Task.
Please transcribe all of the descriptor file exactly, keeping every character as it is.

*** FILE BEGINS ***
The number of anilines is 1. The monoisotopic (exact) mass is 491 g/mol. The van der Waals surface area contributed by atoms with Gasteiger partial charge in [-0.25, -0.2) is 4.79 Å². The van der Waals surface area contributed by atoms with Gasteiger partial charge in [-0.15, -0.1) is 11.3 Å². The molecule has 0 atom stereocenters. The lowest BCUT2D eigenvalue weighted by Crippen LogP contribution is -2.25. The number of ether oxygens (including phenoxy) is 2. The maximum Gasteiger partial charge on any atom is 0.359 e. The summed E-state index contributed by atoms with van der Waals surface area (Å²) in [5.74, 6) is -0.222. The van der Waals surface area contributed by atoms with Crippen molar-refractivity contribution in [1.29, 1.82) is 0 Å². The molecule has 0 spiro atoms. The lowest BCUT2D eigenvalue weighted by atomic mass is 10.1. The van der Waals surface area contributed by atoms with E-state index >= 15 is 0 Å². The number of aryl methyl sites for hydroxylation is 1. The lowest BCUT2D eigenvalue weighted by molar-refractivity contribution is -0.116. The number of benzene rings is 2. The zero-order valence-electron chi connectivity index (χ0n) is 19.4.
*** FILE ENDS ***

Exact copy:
The number of anilines is 1. The monoisotopic (exact) mass is 491 g/mol. The van der Waals surface area contributed by atoms with Gasteiger partial charge in [-0.25, -0.2) is 4.79 Å². The van der Waals surface area contributed by atoms with Gasteiger partial charge in [-0.15, -0.1) is 11.3 Å². The molecule has 0 atom stereocenters. The lowest BCUT2D eigenvalue weighted by Crippen LogP contribution is -2.25. The number of ether oxygens (including phenoxy) is 2. The maximum Gasteiger partial charge on any atom is 0.359 e. The summed E-state index contributed by atoms with van der Waals surface area (Å²) in [5.74, 6) is -0.222. The van der Waals surface area contributed by atoms with Crippen molar-refractivity contribution in [1.29, 1.82) is 0 Å². The molecule has 0 spiro atoms. The lowest BCUT2D eigenvalue weighted by atomic mass is 10.1. The van der Waals surface area contributed by atoms with E-state index >= 15 is 0 Å². The number of aryl methyl sites for hydroxylation is 1. The lowest BCUT2D eigenvalue weighted by molar-refractivity contribution is -0.116. The number of benzene rings is 2. The zero-order valence-electron chi connectivity index (χ0n) is 19.4.